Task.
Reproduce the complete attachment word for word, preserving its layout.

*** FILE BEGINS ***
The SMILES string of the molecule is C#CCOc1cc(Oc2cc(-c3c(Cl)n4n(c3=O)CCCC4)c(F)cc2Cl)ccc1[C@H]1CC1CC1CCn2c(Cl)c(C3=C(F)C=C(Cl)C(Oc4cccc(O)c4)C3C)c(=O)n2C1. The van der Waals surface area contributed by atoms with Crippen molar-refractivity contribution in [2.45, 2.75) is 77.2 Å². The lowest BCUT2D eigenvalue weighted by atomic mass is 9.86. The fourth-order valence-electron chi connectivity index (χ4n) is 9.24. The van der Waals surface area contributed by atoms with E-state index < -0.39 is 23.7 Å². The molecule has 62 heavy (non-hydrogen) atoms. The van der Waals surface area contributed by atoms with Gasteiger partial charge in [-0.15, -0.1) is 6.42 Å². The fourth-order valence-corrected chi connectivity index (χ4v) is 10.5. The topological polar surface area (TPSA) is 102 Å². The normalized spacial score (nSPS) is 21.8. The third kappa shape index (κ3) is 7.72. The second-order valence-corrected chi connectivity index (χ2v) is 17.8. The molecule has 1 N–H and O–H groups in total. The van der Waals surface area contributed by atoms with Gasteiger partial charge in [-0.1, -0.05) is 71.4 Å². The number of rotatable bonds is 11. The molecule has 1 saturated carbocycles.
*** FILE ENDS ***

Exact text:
The SMILES string of the molecule is C#CCOc1cc(Oc2cc(-c3c(Cl)n4n(c3=O)CCCC4)c(F)cc2Cl)ccc1[C@H]1CC1CC1CCn2c(Cl)c(C3=C(F)C=C(Cl)C(Oc4cccc(O)c4)C3C)c(=O)n2C1. The van der Waals surface area contributed by atoms with Crippen molar-refractivity contribution in [2.45, 2.75) is 77.2 Å². The lowest BCUT2D eigenvalue weighted by atomic mass is 9.86. The fourth-order valence-electron chi connectivity index (χ4n) is 9.24. The van der Waals surface area contributed by atoms with E-state index < -0.39 is 23.7 Å². The molecule has 62 heavy (non-hydrogen) atoms. The van der Waals surface area contributed by atoms with Gasteiger partial charge in [-0.15, -0.1) is 6.42 Å². The fourth-order valence-corrected chi connectivity index (χ4v) is 10.5. The topological polar surface area (TPSA) is 102 Å². The normalized spacial score (nSPS) is 21.8. The third kappa shape index (κ3) is 7.72. The second-order valence-corrected chi connectivity index (χ2v) is 17.8. The molecule has 1 N–H and O–H groups in total. The van der Waals surface area contributed by atoms with Gasteiger partial charge in [-0.1, -0.05) is 71.4 Å². The number of rotatable bonds is 11. The molecule has 1 saturated carbocycles.